5G can play a key role in relaunching the economy in a climate-friendly way

And in the coming years, they can play a key role in helping humanity not only return to the old wheelbase, but also reduce its carbon footprint during the restart, the Ericsson CEO pointed out at a virtual event at the Davos meeting. 5G technology itself is more energy efficient than previous generations of mobile networks, and can contribute to the greening of many industries by promoting IoT and MI solutions.

During the COVID-19 pandemic, infocommunication networks played a more important role than ever before. During 2020, the average consumer spent 2.5 hours more time per day on fixed and 1 hour more per day on mobile broadband networks. Ericsson Mobility Reportból. 83% of users reported that infocommunication technologies were a great help to them in overcoming closures. 60% of white-collar workers made more video calls than ever before, and the volume of e-commerce and online games or remote health consultations exploded.

The 5G opens the door to low emissions

As these uses require high bandwidth, all this would not have been possible if mobile operators had not invested in the development of 4G and 5G mobile networks in recent years. Although we are already seeing the end of the tunnel thanks to the launch of vaccination, the role of networks will not diminish in the coming years – and may even play an even bigger role in human life, The Davos Agenda at a virtual event.

“With the launch of vaccinations, there is a danger that societies will want to continue where they left off before the epidemic. However, it is clear that the world cannot return to the pre-pandemic status quo He said in his presentation Börje Ekholm, CEO of Ericsson. If we want to get out of the COVID-19 shock more strongly and tackle the challenges ahead, such as climate change, we must not only continue the digital revolution, but also accelerate it, and 5G can play a key role in this. High-speed, short-latency mobile networks are embedded in technologies such as the Internet of Things (IoT) and artificial intelligence, so 5G can open the door to many efficient and low-carbon applications. “

Greener network, greener industry

In the case of 5G, the network is already greener, as it allows the construction of more energy-efficient base stations than previous mobile technologies. Ericsson has been with mobile operator Telefónica in Brazil and Spain over the past few months performed test according to 5G consumes 90% less energy per data unit than 4G. However, greening the network is only the first step. The Swedish company estimates that the entire infocommunications sector is responsible for just 1.4 percent of global carbon emissions, but could contribute to a 15 percent reduction in emissions by 2030 through its impact on other sectors, primarily manufacturing, agriculture and mobility.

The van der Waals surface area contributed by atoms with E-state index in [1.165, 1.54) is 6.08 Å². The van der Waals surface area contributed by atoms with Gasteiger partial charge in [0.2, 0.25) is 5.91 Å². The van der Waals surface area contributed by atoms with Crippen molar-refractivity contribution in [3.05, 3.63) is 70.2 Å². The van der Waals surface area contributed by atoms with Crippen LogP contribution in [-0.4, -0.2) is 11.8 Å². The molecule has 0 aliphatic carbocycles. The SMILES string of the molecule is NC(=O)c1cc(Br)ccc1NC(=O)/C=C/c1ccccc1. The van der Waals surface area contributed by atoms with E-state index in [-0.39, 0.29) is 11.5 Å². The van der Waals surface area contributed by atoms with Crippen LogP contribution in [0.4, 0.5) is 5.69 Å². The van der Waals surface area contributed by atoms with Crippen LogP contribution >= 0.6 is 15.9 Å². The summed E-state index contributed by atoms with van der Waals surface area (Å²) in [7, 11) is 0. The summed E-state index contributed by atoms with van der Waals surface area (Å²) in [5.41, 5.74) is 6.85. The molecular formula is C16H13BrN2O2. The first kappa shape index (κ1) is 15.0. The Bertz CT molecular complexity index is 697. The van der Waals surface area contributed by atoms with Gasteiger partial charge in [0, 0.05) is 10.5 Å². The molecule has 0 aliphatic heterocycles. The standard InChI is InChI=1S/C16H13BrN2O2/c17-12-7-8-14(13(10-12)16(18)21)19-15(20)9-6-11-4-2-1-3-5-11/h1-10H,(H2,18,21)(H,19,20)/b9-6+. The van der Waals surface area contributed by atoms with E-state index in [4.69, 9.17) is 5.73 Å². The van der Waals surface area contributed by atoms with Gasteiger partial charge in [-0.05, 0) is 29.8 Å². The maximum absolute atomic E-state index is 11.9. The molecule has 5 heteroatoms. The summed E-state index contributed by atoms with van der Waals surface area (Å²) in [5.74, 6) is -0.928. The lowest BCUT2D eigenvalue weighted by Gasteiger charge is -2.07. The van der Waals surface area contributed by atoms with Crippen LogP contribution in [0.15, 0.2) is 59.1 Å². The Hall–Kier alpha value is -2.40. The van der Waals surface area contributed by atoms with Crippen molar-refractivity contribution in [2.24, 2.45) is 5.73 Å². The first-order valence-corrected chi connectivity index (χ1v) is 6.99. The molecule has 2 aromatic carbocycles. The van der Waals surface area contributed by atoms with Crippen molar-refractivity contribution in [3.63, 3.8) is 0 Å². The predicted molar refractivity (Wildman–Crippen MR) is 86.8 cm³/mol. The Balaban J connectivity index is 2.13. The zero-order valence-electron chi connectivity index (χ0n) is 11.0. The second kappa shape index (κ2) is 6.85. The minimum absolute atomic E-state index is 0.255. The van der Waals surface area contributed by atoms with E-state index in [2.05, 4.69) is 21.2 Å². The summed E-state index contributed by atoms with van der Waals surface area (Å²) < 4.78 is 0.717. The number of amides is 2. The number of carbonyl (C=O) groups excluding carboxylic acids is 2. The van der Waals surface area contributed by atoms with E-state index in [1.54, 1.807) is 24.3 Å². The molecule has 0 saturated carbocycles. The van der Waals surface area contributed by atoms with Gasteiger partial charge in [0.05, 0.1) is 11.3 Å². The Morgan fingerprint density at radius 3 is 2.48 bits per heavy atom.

Ericsson is already involved in a number of forward-looking projects in these areas. The company, for example, has a plant in Lewisville, Texas “Smart factory” which has been able to reduce its energy consumption by 5%, which is already lower due to the use of solar cells, and reduced the amount of waste to a similar extent, through networked environmental and consumption sensors and intelligent remote control. With industry accounting for 32 percent of greenhouse gas emissions, tangible savings can be achieved globally with smart solutions.

The revolution in agriculture and transport

Networked sensors also allow significant emission reductions in agricultural production. A Swiss research center called Agroscope in your project for example, based on data from sensors monitoring soil moisture, crop growth, weather, and animal movement, the use of nitrogen-based fertilizer was reduced by 10% without deteriorating crop yields. And smart irrigation systems operating on a similar principle allow 5% less water consumption.

Even greater savings can be achieved in the field of transport, which accounts for 21% of greenhouse gas emissions. Electric vehicles communicating on a mobile network with some degree of self-driving could trigger a number of transport functions in the coming years – with much greater energy efficiency. In Sweden In Djurgården last autumn Ericsson (as a partner of Keolis, Telia and Intel) has started testing driverless electric minibuses connected to 5G. The company is involved in the It’s called Einride T-Pod, 5G self-driving vans, which can reduce harmful emissions by 90% compared to internal combustion-driven vehicles in countries that produce electricity with a low carbon footprint.


Source: technokrata by www.technokrata.hu.

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